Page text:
Yext finishes the day up 21% as IPO window remains wide open

Yext, the company that helps businesses power their location data, went public on the New York Stock Exchange today. After pricing shares above the expected range at $11, the price rose 21 percent to $13.29 by the end of the first day of trading.

With a client list that includes Best Buy, McDonald’s and Marriott, Yext is responsible for the location results that appear on search engines, maps and social media. The company recognized early on that consumers would prefer to find nearby locations without visiting brand websites.

In an interview with TechCrunch, CEO Howard Lerman emphasized that Yext plans to evolve beyond location data. They want Yext to be a “knowledge engine,” where they will make it easier to help customers find the best doctor, their ideal automobile or an event to attend.

The IPO raised $115.5 million for the company, and Lerman says they plan to use the capital to further invest in sales and marketing. A large part of their business is convincing large enterprises that Yext provides enough value-add to pay for their services.

Yext brought in $88.6 million in revenue in the nine months ending in October of last year, with losses of $28.6 million for the same time frame. Revenue is up from the $64 million they saw in the same period the year before and losses narrowed to $18.2 million.

Yext previously raised more than $117 million in venture funding at more than a $500 million valuation. The stock market is valuing the company above $1 billion, a favorable sign at a time when there are “down-round IPOs.”

While Yext has focused its efforts on the U.S. markets, Lerman said that they eventually plan to expand more internationally. The IPO “gives us huge awareness everywhere,” he said.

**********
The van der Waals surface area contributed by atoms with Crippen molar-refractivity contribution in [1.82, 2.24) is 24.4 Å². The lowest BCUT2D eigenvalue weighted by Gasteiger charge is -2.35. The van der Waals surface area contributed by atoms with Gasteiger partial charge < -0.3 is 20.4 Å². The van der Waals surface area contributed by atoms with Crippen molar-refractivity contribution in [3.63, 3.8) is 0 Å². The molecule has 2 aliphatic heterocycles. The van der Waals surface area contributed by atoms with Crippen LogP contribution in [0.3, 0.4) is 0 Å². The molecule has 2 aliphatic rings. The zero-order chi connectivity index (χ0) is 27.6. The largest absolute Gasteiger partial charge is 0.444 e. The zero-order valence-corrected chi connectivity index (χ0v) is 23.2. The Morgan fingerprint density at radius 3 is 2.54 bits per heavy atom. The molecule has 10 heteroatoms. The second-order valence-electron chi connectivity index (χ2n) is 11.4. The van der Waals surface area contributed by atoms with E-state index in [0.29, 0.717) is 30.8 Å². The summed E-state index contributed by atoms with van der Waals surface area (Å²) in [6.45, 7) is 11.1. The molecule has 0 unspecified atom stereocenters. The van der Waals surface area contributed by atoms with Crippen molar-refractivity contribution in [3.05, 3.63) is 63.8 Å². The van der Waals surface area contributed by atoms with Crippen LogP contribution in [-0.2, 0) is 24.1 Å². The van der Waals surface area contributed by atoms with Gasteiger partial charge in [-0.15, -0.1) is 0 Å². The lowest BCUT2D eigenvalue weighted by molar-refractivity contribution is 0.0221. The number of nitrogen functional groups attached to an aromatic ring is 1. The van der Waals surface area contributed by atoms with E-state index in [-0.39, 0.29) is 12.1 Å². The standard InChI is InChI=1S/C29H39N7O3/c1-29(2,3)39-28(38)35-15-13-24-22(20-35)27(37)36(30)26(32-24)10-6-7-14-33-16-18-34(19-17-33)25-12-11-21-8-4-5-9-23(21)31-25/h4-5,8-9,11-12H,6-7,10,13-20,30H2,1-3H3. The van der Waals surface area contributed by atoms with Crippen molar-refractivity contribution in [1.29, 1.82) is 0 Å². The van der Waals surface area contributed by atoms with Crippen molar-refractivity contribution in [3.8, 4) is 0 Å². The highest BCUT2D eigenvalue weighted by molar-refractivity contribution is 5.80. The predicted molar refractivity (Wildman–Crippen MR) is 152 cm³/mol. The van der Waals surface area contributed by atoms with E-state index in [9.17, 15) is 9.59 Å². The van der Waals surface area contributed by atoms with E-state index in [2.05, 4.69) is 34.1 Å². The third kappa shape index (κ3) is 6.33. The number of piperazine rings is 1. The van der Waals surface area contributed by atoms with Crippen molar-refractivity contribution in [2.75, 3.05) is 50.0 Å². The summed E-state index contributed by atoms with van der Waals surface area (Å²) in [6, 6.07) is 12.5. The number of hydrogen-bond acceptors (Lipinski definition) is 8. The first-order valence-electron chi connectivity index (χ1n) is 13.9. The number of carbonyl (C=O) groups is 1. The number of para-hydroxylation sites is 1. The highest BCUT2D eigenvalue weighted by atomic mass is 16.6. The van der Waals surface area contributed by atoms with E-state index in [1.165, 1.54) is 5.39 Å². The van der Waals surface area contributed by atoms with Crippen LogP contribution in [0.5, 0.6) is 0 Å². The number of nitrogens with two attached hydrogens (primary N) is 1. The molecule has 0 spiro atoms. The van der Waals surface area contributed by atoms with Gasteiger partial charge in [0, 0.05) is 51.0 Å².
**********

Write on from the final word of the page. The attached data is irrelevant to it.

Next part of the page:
Sutter Hill Ventures owned 23.6 percent of Yext leading into the IPO. Institutional Venture Partners, Marker Financial Advisors and Insight Venture Partners also had large stakes.

Founded in 2006, New York-based Yext had been planning its IPO for more than two years, Lerman tells TechCrunch. They wanted to “really do this right” and, in addition to the cumbersome process of auditing financials, they had to make sure it was the right time to enter the public markets.

Yext has gone public at a time when the “window” for tech IPOs has re-opened. Snapchat parent Snap ended the hiatus last month; since then MuleSoft, Alteryx and Okta have done IPOs.

Yext isn’t the only venture-backed company to go public this week. Brazilian-based Netshoes also listed on the New York Stock Exchange.

The sporting goods and fashion e-tailer is a leader in Brazil, Argentina and Mexico. The company previously caught the attention of prominent U.S. investors, including ICONIQ Capital and Tiber Global Management.

Netshoes has “the potential to become an Amazon of Brazil,” CEO Marcio Kumrian, tells TechCrunch, although they are focused on higher-margin categories. After pricing at $18 on Tuesday evening, the company was trading down 10 percent to $14.50 by the end of Thursday.

Other IPOs on the horizon include Cloudera and ForeScout.